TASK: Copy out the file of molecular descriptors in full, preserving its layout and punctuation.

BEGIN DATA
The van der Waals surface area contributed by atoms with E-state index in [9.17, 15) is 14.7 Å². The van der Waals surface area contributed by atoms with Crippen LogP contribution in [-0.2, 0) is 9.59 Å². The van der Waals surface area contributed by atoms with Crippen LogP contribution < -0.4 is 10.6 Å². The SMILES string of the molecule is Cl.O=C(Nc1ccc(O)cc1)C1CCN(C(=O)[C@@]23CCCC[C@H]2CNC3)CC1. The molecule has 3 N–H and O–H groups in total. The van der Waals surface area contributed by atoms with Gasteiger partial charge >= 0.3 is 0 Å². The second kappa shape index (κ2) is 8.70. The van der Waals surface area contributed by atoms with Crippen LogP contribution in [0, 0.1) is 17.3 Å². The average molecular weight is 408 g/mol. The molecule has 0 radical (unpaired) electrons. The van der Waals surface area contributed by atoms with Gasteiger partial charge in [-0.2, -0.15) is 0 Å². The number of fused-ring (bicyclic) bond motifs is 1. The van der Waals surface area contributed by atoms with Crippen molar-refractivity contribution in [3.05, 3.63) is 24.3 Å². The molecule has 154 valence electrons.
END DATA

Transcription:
The van der Waals surface area contributed by atoms with E-state index in [9.17, 15) is 14.7 Å². The van der Waals surface area contributed by atoms with Crippen LogP contribution in [-0.2, 0) is 9.59 Å². The van der Waals surface area contributed by atoms with Crippen LogP contribution < -0.4 is 10.6 Å². The SMILES string of the molecule is Cl.O=C(Nc1ccc(O)cc1)C1CCN(C(=O)[C@@]23CCCC[C@H]2CNC3)CC1. The molecule has 3 N–H and O–H groups in total. The van der Waals surface area contributed by atoms with Gasteiger partial charge >= 0.3 is 0 Å². The second kappa shape index (κ2) is 8.70. The van der Waals surface area contributed by atoms with Crippen LogP contribution in [0, 0.1) is 17.3 Å². The average molecular weight is 408 g/mol. The molecule has 0 radical (unpaired) electrons. The van der Waals surface area contributed by atoms with Gasteiger partial charge in [-0.2, -0.15) is 0 Å². The number of fused-ring (bicyclic) bond motifs is 1. The van der Waals surface area contributed by atoms with Crippen molar-refractivity contribution in [3.05, 3.63) is 24.3 Å². The molecule has 154 valence electrons.